30% off each item though right? I wanna save as much as possible.

So Give and Get was this past weekend. Give and Get is a Gap Inc. promotion where employees give out coupons for 30% off to all their friends and family (and it's kind of turned into a coupon free-for-all, because every cardholder and everyone who's signed up for e-mails from Old Navy gets one).

Here's how the coupon works: You get 30% off EVERYTHING. Clearance, sale, regular price, doesn't matter. And you get to use the card at all the brands (Old Navy, Gap and Banana Republic) as many times as you want over the course of the weekend and one time online.

I'd say more than half of the people that come into the store during a Give and Get weekend have the coupon.

So on Thursday, this woman came in and she was buying like seven or eight things. She asks me, "I can use this coupon more than once, right?"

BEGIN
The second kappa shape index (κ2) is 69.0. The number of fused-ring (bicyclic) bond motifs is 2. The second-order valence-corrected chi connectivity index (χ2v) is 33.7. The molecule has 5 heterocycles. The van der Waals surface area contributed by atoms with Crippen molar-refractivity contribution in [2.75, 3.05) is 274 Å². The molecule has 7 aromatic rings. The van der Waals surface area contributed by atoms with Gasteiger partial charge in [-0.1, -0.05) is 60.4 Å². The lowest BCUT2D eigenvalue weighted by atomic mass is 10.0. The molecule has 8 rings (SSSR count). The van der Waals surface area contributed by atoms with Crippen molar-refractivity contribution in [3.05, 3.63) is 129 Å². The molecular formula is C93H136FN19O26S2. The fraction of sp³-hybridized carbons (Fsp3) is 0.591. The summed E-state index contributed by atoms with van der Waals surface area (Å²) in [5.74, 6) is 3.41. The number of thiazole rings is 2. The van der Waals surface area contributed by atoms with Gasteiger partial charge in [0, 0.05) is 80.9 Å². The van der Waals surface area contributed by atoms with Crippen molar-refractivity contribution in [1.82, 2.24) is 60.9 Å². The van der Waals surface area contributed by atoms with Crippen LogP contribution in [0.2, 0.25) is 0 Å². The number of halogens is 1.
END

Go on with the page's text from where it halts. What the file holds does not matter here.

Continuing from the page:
"Yes, you can use it as many times as you want at our brand stores all weekend."

"Okay, so I wanna ring these all up separately."


"You know it gives you 30% off your whole purchase, right? Not just one item."

"Yeah, but it's cheaper to do it this way."

.............................No it's not.

But honestly, how am I going to explain this to this woman? I'd really prefer not to do eight separate transactions.

So I answered, "It gives you 30% off the whole purchase, which equals out to 30% off each item."

Yes, I probably could have made something up and gotten her out quicker, but I really wanted her to understand the concept.

"I just think it'll be more beneficial for me to do them as separate transactions."

Like, really? How could you possibly not understand that 30% off of every item is equal to 30% off the total purchase?

Here's an example to help clear things up:

Anyway, I eventually convinced her that ringing everything up together wouldn't cost any more.

But I honestly don't understand how people get through life without basic math skills.

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